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Mafia State: Freeing Venezuelans from Maduro's 'Criminal Gang' Government

Venezuelan dictator Nicolás Maduro

Members of the Venezuelan opposition have been visiting army bases, offering soldiers amnesty from prosecution if they turn against the government. The battle for the future of Venezuela is a battle for the hearts and minds of the armed forces.

Anyone who wants to get rid of Venezuelan President Nicholas Maduro cannot do it without the army. And that's the tricky part because the army has been a willing partner in the Venezuelan government's criminal activities.

"It is very important when we analyze the situation in Venezuela to keep in mind that this is not a regular dictatorship," said Latin American analyst Juan Carlos Hidalgo. "This is a mafia. This is a criminal gang running a country with large reserves of oil."

"They're deeply involved in crimes against human rights, corruption and drug trafficking. The estimated corruption runs in the hundreds of billions of dollars," Hidalgo added.

Hidalgo says because of that, Venezuela's military leaders have a strong incentive to keep Maduro in power. "The armed forces know that the alternative for them to be in power is either going to jail or face justice in Venezuela under a democratic government or face extradition to the United States for drug trafficking," Hidalgo explained.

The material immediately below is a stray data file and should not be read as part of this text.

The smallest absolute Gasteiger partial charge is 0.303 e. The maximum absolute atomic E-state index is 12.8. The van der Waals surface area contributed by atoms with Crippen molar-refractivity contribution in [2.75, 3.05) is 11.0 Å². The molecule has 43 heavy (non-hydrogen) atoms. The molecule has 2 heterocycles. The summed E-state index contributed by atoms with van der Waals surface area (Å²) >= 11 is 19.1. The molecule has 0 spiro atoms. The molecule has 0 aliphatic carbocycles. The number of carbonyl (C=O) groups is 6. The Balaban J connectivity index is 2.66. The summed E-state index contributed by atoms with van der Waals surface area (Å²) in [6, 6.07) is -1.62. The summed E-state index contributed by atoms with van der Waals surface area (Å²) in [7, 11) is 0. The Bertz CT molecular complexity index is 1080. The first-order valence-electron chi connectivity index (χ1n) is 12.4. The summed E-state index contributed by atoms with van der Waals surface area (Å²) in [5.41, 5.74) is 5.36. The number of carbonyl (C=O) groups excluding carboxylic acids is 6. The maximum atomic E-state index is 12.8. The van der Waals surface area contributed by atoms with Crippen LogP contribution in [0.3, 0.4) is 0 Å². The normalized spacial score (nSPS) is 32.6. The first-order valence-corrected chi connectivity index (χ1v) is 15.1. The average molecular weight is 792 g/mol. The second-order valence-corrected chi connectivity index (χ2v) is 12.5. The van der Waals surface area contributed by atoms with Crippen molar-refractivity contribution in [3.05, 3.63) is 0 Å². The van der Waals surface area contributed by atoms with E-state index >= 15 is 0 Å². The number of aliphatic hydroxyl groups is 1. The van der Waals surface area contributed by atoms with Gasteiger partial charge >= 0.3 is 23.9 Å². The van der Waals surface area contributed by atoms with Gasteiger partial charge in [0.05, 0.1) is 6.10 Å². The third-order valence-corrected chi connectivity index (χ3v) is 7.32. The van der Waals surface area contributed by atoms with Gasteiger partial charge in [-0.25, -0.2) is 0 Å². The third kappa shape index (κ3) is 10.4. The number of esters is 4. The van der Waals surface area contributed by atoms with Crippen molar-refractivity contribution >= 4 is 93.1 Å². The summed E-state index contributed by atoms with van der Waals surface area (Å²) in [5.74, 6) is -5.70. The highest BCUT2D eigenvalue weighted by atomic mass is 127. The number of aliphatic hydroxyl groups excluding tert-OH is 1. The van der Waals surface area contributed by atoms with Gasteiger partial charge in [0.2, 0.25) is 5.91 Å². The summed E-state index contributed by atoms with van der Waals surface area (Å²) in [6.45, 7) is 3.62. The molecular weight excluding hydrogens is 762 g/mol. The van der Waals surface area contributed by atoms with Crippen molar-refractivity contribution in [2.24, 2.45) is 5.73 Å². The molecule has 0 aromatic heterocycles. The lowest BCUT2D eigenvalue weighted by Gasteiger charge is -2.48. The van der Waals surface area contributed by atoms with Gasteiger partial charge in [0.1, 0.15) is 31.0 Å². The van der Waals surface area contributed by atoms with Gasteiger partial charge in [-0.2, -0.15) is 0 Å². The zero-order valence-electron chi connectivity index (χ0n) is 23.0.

That's why the opposition is offering amnesty to the military.

The other power broker is Cuba. The island nation is heavily invested in the survival of Maduro and is spying on the army and helping to enforce loyalty.

According to Hidalgo, "Thousands of Cuban troops are deeply embedded in the armed forces as well as the intelligence services and security services. This is why it's so difficult for troops to launch an uprising."

Maduro is now maneuvering to crush the rebellion, and on Tuesday announced a formal investigation of opposition leader Juan Guaido, recognized by the US and several nations as the real president of Venezuela. Guaido said if anything happens to him, the protests will intensify.

President Donald Trump phoned Guaido and offered his support, saying all options are on the table in dealing with Maduro.

But Guaido has said he's against using the US military to get rid of Maduro.





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